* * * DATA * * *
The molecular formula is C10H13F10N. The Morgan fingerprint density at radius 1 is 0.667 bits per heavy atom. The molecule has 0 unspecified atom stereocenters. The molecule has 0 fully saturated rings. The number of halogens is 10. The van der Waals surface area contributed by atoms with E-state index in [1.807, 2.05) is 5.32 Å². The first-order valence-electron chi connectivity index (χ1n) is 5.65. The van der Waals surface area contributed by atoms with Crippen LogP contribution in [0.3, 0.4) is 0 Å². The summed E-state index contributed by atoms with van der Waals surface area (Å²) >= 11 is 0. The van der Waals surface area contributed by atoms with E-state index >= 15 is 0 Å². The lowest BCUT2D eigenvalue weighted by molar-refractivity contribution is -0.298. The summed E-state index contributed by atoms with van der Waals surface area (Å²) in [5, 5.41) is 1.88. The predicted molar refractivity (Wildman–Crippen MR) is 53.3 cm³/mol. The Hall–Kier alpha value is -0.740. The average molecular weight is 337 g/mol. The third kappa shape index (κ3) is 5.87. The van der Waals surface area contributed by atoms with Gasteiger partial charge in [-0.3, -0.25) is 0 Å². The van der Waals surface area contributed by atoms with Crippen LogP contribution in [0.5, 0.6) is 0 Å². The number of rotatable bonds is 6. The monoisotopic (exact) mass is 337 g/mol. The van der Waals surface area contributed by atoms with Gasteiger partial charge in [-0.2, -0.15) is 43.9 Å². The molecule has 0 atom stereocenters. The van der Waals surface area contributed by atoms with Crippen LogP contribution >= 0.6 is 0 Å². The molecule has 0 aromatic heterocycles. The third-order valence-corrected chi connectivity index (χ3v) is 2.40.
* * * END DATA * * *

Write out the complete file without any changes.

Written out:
The molecular formula is C10H13F10N. The Morgan fingerprint density at radius 1 is 0.667 bits per heavy atom. The molecule has 0 unspecified atom stereocenters. The molecule has 0 fully saturated rings. The number of halogens is 10. The van der Waals surface area contributed by atoms with E-state index in [1.807, 2.05) is 5.32 Å². The first-order valence-electron chi connectivity index (χ1n) is 5.65. The van der Waals surface area contributed by atoms with Crippen LogP contribution in [0.3, 0.4) is 0 Å². The summed E-state index contributed by atoms with van der Waals surface area (Å²) >= 11 is 0. The van der Waals surface area contributed by atoms with E-state index >= 15 is 0 Å². The lowest BCUT2D eigenvalue weighted by molar-refractivity contribution is -0.298. The summed E-state index contributed by atoms with van der Waals surface area (Å²) in [5, 5.41) is 1.88. The predicted molar refractivity (Wildman–Crippen MR) is 53.3 cm³/mol. The Hall–Kier alpha value is -0.740. The average molecular weight is 337 g/mol. The third kappa shape index (κ3) is 5.87. The van der Waals surface area contributed by atoms with Gasteiger partial charge in [-0.3, -0.25) is 0 Å². The van der Waals surface area contributed by atoms with Crippen LogP contribution in [0.5, 0.6) is 0 Å². The number of rotatable bonds is 6. The monoisotopic (exact) mass is 337 g/mol. The van der Waals surface area contributed by atoms with Gasteiger partial charge in [-0.2, -0.15) is 43.9 Å². The molecule has 0 atom stereocenters. The van der Waals surface area contributed by atoms with Crippen LogP contribution >= 0.6 is 0 Å². The molecule has 0 aromatic heterocycles. The third-order valence-corrected chi connectivity index (χ3v) is 2.40.